ὃς (pron sg masc nom) "Who-" is from hos, (with an below) which means "this", "that", "he", "she", "which", "what", "who", "whosoever", "where", "for which reason," and many similar meanings.

ἂν "-Soever" is from an, (with hosabove) which is a particle used with verbs to indicate that the action is limited by circumstances or defined by conditions. There is no exact equivalent in English, but it is translated as "possibly," "would have", "might", "should," and "could."

θέλῃ (verb 3rd sg pres subj act) "Will" is from thelo, which as a verb means "to be willing (of consent rather than desire)", "to wish", "to ordain", "to decree", "to be resolved to a purpose" "to maintain", "to hold", "to delight in, and "will (too express a future event)." As an adverb, "willingly," and "gladly." and "to desire." As an adjective, it means "wished for" and "desired."

ἐν "Of" is from en, which means "in", "on", "at", "by", "among", "within", "surrounded by", "in one's hands", "in one's power," and "with". -- The word translated as "in" also means "within", "with," or "among."

ὑμῖν (pron 2nd pl dat) "You" is from humin, the 2nd person pronoun.

εἶναι (verb pres inf act) "Be" is from einai which means "to be", "to exist", "to be the case," and "is possible."

πρῶτος (adj sg masc nom) "Chiefest" is from protos. In place, this means "the foremost." Of time, it means "the initial." In order, it means "the first." In math, it means the prime numbers. Of rank or degree, it means "the highest" or "the best."

ἔσται (verb 3rd sg fut ind mid) "Shall be" is from esti which means "to be", "to exist", "to be the case," and "is possible."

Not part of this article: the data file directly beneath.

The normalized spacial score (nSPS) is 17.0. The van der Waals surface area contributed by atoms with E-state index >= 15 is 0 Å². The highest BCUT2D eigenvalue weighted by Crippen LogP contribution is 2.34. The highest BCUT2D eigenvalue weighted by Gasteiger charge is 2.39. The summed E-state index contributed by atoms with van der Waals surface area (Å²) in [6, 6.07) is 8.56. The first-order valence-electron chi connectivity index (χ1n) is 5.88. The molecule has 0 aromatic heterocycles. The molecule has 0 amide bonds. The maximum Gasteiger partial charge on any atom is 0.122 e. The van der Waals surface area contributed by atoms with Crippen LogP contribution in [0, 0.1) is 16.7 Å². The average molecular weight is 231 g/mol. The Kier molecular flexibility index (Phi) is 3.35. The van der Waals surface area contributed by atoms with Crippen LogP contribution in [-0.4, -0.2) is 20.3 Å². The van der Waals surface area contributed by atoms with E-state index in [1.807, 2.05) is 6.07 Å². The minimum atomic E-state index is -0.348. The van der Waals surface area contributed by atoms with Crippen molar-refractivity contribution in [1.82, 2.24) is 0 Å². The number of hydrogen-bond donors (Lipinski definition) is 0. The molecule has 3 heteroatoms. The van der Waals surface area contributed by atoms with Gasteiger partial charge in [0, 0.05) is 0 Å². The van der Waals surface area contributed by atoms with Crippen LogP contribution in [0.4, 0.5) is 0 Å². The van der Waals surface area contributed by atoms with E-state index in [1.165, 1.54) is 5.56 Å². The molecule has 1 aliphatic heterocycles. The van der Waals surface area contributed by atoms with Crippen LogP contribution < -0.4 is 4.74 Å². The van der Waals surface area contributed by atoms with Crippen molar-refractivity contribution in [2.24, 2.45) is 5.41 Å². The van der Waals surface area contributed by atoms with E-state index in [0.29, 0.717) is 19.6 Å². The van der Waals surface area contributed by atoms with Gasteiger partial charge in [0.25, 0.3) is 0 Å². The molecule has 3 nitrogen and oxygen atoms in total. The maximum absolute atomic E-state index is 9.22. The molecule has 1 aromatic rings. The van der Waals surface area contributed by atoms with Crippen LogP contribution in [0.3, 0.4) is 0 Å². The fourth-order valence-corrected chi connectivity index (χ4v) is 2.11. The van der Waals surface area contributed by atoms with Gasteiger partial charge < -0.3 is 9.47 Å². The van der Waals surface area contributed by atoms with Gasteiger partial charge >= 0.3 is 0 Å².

πάντων ( adj pl masc gen ) "Of all" is pas, which means "all", "the whole", "every", "anyone", "all kinds," and "anything." In the adverbial form, it means "every way", "on every side", "in every way," and "altogether."

δοῦλος: (noun sg masc nom) "Servant" is from doulos, which means a "slave," a "born bondsman," or "one made a slave."

Related Verses: 

Possible Symbolic Meaning: 

his verse is the third of four verses (Mar 10:42-45) illustrating Christ's usually pattern of three plus one. However, it also no only echoes Mar 10:31, revealing the general theme of the chapter. Being a salve to others connects the major events here that initially seem disconnected.

  • Starting with his discussion of marriage (Mar 10:3-12), Christ makes it clear that spouses are, in a very strict sense, slaves to each other.
  • To receive the kingdom (Mar 10:14-15), we must be as accepting as a little child or, in another sense, as a slave.
  • In his discussion about worldly riches (Mar 10:18-28), Christ illustrates that the choice is to be slaves to our possessions or slaves to God and others.
  • In terms of our relationships (Mar 10:29-31), we are committed to a hundred times more people and a the last among them.
  • In his accepting death (Mar 10:33-34), Christ accepts slavery to his divine purpose.
  • In answering the request of James and John (Mar 10:36-45), he tells them that they, like him, must be slaves to their destiny, but as the slave of slaves, he hasn't the authority to promise them a special place.
  • The chapter ends (Mar 10:51-52) by Christ granting a blind man his sight.
Oct 26 2019